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Friends, today in this inexhaustibly rich conversation with Nicodemus in the Gospel, Jesus tells the Israelite elder: “Unless one is born from above, he cannot see the Kingdom of God.”

He is speaking with great directness here about metanoia, about the change of attitude required before one is capable of living in the energy of the Incarnation. Jesus senses that Nicodemus, the great “teacher of Israel,” is caught in the net of ego concerns, still clinging fearfully to his power and status, still exulting in his grasp of the religious traditions of his people.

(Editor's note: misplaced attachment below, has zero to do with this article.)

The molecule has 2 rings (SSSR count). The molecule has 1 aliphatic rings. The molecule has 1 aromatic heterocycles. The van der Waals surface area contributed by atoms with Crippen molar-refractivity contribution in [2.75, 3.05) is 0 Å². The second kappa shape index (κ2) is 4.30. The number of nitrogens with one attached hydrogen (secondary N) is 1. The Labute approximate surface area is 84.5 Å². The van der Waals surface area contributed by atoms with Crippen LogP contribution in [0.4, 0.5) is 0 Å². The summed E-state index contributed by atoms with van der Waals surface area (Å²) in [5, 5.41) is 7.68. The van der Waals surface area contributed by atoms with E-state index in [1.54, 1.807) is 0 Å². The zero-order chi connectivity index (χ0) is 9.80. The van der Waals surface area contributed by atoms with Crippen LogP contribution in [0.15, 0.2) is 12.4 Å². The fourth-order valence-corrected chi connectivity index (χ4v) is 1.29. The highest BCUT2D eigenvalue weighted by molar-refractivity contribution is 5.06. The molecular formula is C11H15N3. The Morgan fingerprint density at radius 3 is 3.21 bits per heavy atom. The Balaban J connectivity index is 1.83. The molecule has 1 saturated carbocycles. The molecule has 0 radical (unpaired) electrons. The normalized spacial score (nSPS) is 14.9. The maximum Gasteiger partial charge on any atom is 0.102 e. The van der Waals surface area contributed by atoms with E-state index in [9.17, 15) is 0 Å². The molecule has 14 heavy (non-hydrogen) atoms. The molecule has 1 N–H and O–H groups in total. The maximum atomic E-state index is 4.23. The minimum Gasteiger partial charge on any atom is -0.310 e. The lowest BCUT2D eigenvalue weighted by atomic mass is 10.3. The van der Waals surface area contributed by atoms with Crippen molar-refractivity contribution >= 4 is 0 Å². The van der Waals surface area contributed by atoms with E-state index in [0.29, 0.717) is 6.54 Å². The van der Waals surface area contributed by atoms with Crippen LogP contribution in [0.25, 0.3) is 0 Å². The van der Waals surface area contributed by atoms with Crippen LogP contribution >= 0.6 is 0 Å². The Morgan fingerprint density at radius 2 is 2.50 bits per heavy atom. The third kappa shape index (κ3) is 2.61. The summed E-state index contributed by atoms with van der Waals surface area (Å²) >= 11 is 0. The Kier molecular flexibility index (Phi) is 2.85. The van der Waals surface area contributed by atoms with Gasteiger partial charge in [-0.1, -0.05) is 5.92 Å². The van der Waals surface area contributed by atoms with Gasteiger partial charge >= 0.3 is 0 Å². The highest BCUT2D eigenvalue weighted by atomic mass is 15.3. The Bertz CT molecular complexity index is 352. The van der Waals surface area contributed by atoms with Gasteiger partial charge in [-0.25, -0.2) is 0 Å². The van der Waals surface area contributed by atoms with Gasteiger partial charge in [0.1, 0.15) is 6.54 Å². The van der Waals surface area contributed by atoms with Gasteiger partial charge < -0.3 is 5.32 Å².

And Jesus’ concerns are confirmed by the almost comic rationalism of Nicodemus’ response to his invitation to rebirth: “How can a man once grown old be born again? Surely he cannot reenter his mother’s womb and be born again, can he?” While Jesus speaks the evocative and analogical language of the soul, Nicodemus hears with the ears of the ego, the rational power that wishes to know clearly and control.

It is precisely this fearful rationalism that Nicodemus must abandon in the painful process of rebirth and reconfiguration of the soul.